According to the embodiment, the SiON film 31 on the surface of the polysilicon layer 14 is formed during heat treatment; however, the present invention is not limited to above. For example, the surface of the polysilicon layer 14 may be previously nitrified before heat treatment to form a silicon nitride film. Moreover, the interface between the HfO2 film 13 and the polysilicon layer 14 may be previously nitrified to form a silicon nitride film.

Additional advantages and modifications will readily occur to those skilled in the art. Therefore, the invention in its broader aspects is not limited to the specific details and representative embodiments shown and described herein. Accordingly, various modifications may be made without departing from the spirit or scope of the general inventive concept as defined by the appended claims and their equivalents.

Patent Citations
Cited PatentFiling datePublication dateApplicantTitle
US20050070123 *Aug 26, 2004Mar 31, 2005Tomoyuki HiranoMethod for forming a thin film and method for fabricating a semiconductor device
US20050124121 *Dec 9, 2003Jun 9, 2005Rotondaro Antonio L.Anneal of high-k dielectric using NH3 and an oxidizer
Non-Patent Citations
Reference
1H. Takahashi et al, "Chemical reaction at the interface between polycrystalline Si electrodes and HfO2/ Si gate dielectrics by annealing in ultrahigh vacuum", 2005 American Institute of Physics, Applied Physics Letters 87, 012903(2005), published online Jun. 29, 2005, pp. 1-3.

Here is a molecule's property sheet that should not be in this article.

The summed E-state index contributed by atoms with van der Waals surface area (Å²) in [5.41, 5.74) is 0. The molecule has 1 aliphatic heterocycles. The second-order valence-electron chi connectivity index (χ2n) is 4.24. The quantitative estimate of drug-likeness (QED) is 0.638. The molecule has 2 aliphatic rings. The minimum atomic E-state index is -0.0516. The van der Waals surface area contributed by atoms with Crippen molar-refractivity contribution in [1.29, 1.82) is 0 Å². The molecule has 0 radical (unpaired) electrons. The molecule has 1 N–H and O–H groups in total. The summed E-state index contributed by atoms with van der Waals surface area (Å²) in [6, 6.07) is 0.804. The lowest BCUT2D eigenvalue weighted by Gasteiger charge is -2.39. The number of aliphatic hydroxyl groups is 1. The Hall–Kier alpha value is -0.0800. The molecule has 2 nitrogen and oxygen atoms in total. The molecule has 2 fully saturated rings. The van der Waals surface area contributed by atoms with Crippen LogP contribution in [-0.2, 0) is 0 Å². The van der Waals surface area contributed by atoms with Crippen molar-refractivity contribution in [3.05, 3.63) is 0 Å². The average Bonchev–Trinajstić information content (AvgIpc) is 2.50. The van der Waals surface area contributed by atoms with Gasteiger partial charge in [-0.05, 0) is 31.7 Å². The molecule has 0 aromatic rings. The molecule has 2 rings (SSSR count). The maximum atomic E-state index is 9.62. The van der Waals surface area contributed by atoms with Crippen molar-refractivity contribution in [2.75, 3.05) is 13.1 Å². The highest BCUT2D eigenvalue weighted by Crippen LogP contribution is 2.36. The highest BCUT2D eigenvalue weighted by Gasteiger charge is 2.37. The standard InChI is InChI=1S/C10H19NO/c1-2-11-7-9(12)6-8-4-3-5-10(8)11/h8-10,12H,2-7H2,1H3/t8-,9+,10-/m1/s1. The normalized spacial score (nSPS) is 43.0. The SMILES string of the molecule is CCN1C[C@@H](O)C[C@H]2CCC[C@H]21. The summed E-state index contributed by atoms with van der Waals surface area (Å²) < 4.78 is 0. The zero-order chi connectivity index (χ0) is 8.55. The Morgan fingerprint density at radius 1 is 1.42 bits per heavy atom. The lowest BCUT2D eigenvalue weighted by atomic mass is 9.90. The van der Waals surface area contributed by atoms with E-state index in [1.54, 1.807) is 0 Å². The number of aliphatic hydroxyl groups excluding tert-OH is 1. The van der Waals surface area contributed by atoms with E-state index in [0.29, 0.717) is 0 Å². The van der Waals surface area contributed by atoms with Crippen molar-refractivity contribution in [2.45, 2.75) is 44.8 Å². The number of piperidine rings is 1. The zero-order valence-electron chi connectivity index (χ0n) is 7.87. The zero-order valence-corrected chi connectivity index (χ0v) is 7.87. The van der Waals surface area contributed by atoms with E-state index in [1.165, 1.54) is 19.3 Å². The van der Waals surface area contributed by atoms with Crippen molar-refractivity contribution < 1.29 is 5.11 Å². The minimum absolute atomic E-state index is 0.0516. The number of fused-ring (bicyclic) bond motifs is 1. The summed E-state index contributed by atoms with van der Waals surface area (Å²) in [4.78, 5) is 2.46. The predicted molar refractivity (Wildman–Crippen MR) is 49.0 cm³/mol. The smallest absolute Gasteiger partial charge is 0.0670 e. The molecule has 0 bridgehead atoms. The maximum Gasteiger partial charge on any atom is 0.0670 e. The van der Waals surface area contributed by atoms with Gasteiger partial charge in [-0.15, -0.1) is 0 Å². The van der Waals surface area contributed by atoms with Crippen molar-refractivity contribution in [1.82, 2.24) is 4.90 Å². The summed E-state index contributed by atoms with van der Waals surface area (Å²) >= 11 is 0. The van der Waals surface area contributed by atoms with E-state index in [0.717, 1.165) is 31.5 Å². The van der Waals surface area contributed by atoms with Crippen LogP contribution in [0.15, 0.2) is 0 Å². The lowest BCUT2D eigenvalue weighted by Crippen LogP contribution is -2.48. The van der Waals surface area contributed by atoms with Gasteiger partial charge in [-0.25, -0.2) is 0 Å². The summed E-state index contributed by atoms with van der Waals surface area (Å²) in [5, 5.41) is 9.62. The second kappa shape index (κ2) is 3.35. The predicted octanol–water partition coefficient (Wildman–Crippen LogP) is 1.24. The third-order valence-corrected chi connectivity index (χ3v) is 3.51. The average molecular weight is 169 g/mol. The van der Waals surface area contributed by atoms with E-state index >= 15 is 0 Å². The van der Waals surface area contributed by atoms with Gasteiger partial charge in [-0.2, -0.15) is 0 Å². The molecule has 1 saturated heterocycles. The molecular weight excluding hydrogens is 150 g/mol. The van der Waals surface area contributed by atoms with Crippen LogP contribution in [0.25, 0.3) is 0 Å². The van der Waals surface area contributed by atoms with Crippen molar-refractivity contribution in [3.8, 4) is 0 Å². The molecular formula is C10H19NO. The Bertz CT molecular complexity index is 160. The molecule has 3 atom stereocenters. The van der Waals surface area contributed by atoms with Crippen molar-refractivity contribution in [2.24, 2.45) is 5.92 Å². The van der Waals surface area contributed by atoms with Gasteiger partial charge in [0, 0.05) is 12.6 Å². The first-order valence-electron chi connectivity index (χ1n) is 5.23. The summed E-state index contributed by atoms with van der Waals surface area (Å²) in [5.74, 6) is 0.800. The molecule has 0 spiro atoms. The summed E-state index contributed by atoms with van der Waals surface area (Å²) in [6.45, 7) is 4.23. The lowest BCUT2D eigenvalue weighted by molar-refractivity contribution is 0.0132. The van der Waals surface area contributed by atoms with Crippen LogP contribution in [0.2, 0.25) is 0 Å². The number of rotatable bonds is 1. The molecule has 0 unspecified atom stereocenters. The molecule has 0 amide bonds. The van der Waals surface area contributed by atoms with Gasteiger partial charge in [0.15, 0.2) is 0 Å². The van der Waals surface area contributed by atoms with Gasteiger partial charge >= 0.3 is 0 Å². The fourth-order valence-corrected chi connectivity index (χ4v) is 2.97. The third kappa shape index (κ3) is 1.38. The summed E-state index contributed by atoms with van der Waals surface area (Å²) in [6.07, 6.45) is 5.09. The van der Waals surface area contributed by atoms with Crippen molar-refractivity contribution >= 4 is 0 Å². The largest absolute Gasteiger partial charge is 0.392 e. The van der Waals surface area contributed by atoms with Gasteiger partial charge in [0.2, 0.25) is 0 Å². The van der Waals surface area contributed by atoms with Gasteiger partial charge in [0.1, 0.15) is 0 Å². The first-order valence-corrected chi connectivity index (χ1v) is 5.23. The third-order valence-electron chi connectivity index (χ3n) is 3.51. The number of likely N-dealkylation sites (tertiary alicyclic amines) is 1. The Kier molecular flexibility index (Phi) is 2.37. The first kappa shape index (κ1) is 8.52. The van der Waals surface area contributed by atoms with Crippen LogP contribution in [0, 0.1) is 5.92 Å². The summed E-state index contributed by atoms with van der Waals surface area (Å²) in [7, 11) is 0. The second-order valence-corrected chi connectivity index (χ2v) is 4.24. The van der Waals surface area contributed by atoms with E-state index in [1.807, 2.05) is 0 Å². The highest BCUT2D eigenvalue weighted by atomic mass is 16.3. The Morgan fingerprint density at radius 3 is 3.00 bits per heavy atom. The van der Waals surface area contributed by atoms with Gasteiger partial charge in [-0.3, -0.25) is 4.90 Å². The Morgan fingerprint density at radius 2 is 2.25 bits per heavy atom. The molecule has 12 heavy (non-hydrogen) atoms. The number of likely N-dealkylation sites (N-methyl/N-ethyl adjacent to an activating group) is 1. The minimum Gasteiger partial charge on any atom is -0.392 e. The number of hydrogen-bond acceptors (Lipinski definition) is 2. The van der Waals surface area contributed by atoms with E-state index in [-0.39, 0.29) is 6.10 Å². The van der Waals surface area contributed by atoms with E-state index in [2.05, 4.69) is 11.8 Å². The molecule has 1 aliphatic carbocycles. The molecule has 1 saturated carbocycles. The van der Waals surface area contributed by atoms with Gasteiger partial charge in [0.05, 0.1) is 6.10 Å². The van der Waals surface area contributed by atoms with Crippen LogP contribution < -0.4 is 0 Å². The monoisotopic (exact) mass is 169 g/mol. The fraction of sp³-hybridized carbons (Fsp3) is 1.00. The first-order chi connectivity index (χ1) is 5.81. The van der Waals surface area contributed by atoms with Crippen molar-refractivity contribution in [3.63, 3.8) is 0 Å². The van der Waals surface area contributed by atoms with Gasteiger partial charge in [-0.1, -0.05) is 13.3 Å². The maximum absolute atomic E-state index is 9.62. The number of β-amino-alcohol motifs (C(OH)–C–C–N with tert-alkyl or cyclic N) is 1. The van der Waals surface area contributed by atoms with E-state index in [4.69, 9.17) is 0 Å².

2S. Toyoda et al, "Annealing-temperature dependence: Mechanism of Hf silicidation in HfO2 gate insulators on Si by core-level photoemission spectroscopy", 2006 American lnsitiute of Physics, Journal of Applied Physics 99, 014901 (2006), Published online Jan. 3, 2006, pp. 1-5.
3S. Toyoda et al, "Crystallization in HfO2 gate insulators with in situ annealing studied by valence-band photoemission and x-ray absorption spectroscopy", 2005 American Institute of Physics, Journal of Applied Physics 97, 014507(2005), Published online May 5, 2005. pp. 1-4.
Classifications
U.S. Classification438/778, 438/785, 438/287, 257/E21.01
International ClassificationH01L21/31, H01L21/336, H01L21/469
Cooperative ClassificationH01L29/513, H01L21/28176, H01L21/28035, H01L29/517
European ClassificationH01L21/28E2B2, H01L21/28E2C2B
Legal Events
DateCodeEventDescription
Jul 3, 2014REMIMaintenance fee reminder mailed
Sep 17, 2008ASAssignment
Owner name: SEMICONDUCTOR TECHNOLOGY ACADEMIC RESEARCH CENTER,
Free format text: ASSIGNMENT OF ASSIGNORS INTEREST;ASSIGNORS:OSHIMA, MASAHARU;TAKAHASHI, HARUHIKO;USUDA, KOJI;AND OTHERS;REEL/FRAME:021541/0553;SIGNING DATES FROM 20080702 TO 20080728